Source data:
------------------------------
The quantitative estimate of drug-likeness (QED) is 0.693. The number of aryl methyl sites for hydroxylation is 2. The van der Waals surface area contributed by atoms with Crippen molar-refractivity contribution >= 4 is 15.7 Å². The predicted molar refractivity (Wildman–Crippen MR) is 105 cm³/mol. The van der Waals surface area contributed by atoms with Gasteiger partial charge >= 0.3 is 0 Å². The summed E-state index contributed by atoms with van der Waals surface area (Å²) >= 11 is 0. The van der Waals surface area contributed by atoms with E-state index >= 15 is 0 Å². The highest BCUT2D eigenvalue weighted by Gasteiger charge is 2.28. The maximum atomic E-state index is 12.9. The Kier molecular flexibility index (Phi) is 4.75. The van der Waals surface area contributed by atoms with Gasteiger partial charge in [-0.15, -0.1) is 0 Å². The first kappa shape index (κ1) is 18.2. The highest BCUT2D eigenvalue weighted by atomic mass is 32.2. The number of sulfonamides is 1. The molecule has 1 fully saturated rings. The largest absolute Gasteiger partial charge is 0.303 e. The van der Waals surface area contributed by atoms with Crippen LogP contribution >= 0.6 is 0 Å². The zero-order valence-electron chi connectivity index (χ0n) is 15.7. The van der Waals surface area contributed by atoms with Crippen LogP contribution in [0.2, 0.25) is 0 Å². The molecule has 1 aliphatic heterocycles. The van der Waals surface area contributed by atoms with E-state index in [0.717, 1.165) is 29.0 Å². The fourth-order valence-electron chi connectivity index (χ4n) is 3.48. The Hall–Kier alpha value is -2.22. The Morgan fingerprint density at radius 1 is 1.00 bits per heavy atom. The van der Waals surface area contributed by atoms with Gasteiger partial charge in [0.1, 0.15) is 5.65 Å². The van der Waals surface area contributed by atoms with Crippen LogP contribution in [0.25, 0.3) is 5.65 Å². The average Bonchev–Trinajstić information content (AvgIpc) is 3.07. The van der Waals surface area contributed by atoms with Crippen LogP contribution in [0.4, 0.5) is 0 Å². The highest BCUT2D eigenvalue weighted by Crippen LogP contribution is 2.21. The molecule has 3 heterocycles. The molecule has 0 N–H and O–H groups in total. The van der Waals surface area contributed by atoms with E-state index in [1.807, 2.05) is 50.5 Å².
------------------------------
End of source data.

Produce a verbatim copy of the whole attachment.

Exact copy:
The quantitative estimate of drug-likeness (QED) is 0.693. The number of aryl methyl sites for hydroxylation is 2. The van der Waals surface area contributed by atoms with Crippen molar-refractivity contribution >= 4 is 15.7 Å². The predicted molar refractivity (Wildman–Crippen MR) is 105 cm³/mol. The van der Waals surface area contributed by atoms with Gasteiger partial charge >= 0.3 is 0 Å². The summed E-state index contributed by atoms with van der Waals surface area (Å²) >= 11 is 0. The van der Waals surface area contributed by atoms with E-state index >= 15 is 0 Å². The highest BCUT2D eigenvalue weighted by Gasteiger charge is 2.28. The maximum atomic E-state index is 12.9. The Kier molecular flexibility index (Phi) is 4.75. The van der Waals surface area contributed by atoms with Gasteiger partial charge in [-0.15, -0.1) is 0 Å². The first kappa shape index (κ1) is 18.2. The highest BCUT2D eigenvalue weighted by atomic mass is 32.2. The number of sulfonamides is 1. The molecule has 1 fully saturated rings. The largest absolute Gasteiger partial charge is 0.303 e. The van der Waals surface area contributed by atoms with Crippen LogP contribution >= 0.6 is 0 Å². The zero-order valence-electron chi connectivity index (χ0n) is 15.7. The van der Waals surface area contributed by atoms with Crippen LogP contribution in [0.2, 0.25) is 0 Å². The molecule has 1 aliphatic heterocycles. The van der Waals surface area contributed by atoms with E-state index in [0.717, 1.165) is 29.0 Å². The fourth-order valence-electron chi connectivity index (χ4n) is 3.48. The Hall–Kier alpha value is -2.22. The Morgan fingerprint density at radius 1 is 1.00 bits per heavy atom. The van der Waals surface area contributed by atoms with Gasteiger partial charge in [0.1, 0.15) is 5.65 Å². The van der Waals surface area contributed by atoms with Crippen LogP contribution in [0.25, 0.3) is 5.65 Å². The average Bonchev–Trinajstić information content (AvgIpc) is 3.07. The van der Waals surface area contributed by atoms with Crippen LogP contribution in [0.4, 0.5) is 0 Å². The highest BCUT2D eigenvalue weighted by Crippen LogP contribution is 2.21. The molecule has 3 heterocycles. The molecule has 0 N–H and O–H groups in total. The van der Waals surface area contributed by atoms with E-state index in [1.807, 2.05) is 50.5 Å².